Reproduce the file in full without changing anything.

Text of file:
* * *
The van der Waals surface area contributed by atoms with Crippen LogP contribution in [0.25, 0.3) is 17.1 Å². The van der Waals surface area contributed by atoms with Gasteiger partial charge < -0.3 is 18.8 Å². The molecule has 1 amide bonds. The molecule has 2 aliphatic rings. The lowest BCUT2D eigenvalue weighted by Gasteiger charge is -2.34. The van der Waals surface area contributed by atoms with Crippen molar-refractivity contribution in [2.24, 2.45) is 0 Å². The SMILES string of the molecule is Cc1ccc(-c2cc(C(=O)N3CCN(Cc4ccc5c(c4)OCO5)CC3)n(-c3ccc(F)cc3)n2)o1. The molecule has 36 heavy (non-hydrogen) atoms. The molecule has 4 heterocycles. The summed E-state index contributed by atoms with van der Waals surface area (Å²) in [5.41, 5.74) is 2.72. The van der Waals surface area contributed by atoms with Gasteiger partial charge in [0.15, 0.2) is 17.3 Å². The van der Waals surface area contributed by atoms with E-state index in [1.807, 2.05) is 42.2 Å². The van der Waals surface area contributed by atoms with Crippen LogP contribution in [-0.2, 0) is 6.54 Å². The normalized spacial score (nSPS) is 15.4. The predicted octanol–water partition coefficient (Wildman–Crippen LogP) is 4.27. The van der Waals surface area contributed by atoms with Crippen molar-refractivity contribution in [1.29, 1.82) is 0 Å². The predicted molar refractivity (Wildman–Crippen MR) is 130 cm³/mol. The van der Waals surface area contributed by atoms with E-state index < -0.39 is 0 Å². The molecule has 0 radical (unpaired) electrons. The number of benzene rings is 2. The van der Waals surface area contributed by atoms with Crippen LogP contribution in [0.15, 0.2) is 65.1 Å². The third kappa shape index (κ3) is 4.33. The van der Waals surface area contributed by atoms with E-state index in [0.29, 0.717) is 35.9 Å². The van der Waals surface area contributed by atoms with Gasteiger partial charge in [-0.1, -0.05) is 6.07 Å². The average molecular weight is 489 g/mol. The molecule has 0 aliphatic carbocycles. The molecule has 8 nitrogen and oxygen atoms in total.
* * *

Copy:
The van der Waals surface area contributed by atoms with Crippen LogP contribution in [0.25, 0.3) is 17.1 Å². The van der Waals surface area contributed by atoms with Gasteiger partial charge < -0.3 is 18.8 Å². The molecule has 1 amide bonds. The molecule has 2 aliphatic rings. The lowest BCUT2D eigenvalue weighted by Gasteiger charge is -2.34. The van der Waals surface area contributed by atoms with Crippen molar-refractivity contribution in [2.24, 2.45) is 0 Å². The SMILES string of the molecule is Cc1ccc(-c2cc(C(=O)N3CCN(Cc4ccc5c(c4)OCO5)CC3)n(-c3ccc(F)cc3)n2)o1. The molecule has 36 heavy (non-hydrogen) atoms. The molecule has 4 heterocycles. The summed E-state index contributed by atoms with van der Waals surface area (Å²) in [5.41, 5.74) is 2.72. The van der Waals surface area contributed by atoms with Gasteiger partial charge in [0.15, 0.2) is 17.3 Å². The van der Waals surface area contributed by atoms with E-state index in [1.807, 2.05) is 42.2 Å². The van der Waals surface area contributed by atoms with Crippen LogP contribution in [-0.2, 0) is 6.54 Å². The normalized spacial score (nSPS) is 15.4. The predicted octanol–water partition coefficient (Wildman–Crippen LogP) is 4.27. The van der Waals surface area contributed by atoms with Crippen molar-refractivity contribution in [1.29, 1.82) is 0 Å². The predicted molar refractivity (Wildman–Crippen MR) is 130 cm³/mol. The van der Waals surface area contributed by atoms with E-state index < -0.39 is 0 Å². The molecule has 0 radical (unpaired) electrons. The number of benzene rings is 2. The van der Waals surface area contributed by atoms with Crippen LogP contribution in [0.15, 0.2) is 65.1 Å². The third kappa shape index (κ3) is 4.33. The van der Waals surface area contributed by atoms with E-state index in [0.29, 0.717) is 35.9 Å². The van der Waals surface area contributed by atoms with Gasteiger partial charge in [-0.1, -0.05) is 6.07 Å². The average molecular weight is 489 g/mol. The molecule has 0 aliphatic carbocycles. The molecule has 8 nitrogen and oxygen atoms in total.